Sunday is Mother’s Day, so I’ll tell you my mother’s story.
She was a lifelong Catholic. In 1920, she married a man and they had a daughter, Mary. In 1928, Mother divorced him, and married my father. The church then banned her from Holy Communion because she was a remarried divorcee.
Maybe that seemed unimportant to her in those “Roaring Twenties,” especially as a single mother raising a partially disabled daughter. But as my mother got older, it became more and more of a concern for her.
The nuns and priests had educated her well about many things, including sin. She believed that if she died while guilty of a mortal sin, she faced eternal damnation. As the years passed, her conscience must have grown louder and louder. It probably made a difficult marriage impossible to mend.
On June 3, 1958, after 30 years of marriage, Pop came home and found half the furniture gone. He also found a brief note. Mother had moved out. Mary, her now grown daughter, went with her.
I’ve read that Pope Francis knows his church’s rules on divorce and remarriage cause pain. And he wants to know what the Catholics around the world think of those rules. It’s one of the topics in a survey that he instructed all dioceses to conduct. Other topics include contraception, same-sex unions and unmarried couples living together.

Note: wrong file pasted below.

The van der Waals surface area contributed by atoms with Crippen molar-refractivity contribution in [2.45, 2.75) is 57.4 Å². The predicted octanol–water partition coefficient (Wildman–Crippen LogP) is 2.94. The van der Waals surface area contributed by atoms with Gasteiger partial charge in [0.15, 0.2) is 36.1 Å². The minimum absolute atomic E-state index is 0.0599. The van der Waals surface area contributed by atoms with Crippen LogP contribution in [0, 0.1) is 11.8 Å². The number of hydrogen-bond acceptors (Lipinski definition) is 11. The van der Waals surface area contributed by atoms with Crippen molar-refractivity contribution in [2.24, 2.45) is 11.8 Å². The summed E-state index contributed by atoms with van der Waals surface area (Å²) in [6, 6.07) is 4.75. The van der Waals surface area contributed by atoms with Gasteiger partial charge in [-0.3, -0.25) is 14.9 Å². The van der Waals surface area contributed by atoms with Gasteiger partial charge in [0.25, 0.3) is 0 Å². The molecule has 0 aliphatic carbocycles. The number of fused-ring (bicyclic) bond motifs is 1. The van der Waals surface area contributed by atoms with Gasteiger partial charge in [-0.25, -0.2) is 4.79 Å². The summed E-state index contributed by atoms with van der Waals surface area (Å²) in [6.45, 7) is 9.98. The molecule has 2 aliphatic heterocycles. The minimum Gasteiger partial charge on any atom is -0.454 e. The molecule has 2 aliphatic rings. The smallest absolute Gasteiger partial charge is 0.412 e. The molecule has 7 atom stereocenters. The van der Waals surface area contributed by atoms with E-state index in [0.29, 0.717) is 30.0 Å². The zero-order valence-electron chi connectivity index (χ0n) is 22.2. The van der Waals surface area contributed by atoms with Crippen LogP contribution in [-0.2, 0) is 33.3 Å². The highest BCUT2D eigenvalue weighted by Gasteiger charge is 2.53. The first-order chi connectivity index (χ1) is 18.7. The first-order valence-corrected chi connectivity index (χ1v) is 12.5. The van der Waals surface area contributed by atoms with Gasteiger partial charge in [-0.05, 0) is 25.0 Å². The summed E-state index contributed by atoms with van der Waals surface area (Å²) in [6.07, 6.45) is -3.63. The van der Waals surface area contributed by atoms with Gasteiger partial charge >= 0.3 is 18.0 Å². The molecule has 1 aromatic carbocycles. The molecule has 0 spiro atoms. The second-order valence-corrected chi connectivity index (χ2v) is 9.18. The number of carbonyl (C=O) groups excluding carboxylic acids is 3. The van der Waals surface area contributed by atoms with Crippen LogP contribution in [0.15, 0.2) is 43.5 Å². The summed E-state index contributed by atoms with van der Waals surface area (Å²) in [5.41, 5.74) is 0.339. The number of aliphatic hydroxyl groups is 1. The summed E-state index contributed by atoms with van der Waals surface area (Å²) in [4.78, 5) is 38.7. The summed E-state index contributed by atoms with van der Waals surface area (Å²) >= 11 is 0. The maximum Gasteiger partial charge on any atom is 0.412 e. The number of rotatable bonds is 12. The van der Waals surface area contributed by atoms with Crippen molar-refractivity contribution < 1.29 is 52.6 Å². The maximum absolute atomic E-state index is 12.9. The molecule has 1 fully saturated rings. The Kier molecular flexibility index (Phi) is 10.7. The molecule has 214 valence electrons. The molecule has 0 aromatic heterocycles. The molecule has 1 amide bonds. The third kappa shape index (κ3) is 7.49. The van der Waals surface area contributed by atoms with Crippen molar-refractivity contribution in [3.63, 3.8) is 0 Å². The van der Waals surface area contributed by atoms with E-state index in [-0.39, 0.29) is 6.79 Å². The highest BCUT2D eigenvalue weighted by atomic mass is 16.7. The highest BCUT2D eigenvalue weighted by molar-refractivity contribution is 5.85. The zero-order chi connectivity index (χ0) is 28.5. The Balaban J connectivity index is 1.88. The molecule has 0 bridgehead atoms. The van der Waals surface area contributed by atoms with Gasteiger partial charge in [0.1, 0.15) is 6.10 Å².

The April 30 Los Angeles Times reported that German bishops said many of their parishioners believe the “treatment of remarried divorcees is pitiless.”
Living in a mixed-marriage household is difficult even without religious penalties. I grew up in one. Pop drove us to church on Sunday, and then sat in our parked Model-T Ford reading the Sunday paper until the Mass ended.
But Pop readily accepted Mary as his own daughter. He willingly took her to doctors and hospitals for treatment and operations on her clubfeet, and he bought her special shoes. He and Mary also shared a love of sports. They were pals.
He was deeply hurt when she left that day with Mother and seldom contacted him again. But I understood Mary’s difficult choice. She was intellectually and emotionally dependent on Mother.
Divorce and remarriage and the other topics on the Pope’s survey will be discussed this fall at a gathering of Catholic bishops from around the world. But the Los Angeles Times said Pope Francis “almost certainly will not call” for ending the communion ban for divorced and remarried Catholics.
Local priests, however, may be encouraged to be more flexible in meeting the needs of individual Catholics. So have a hopeful Mother’s Day.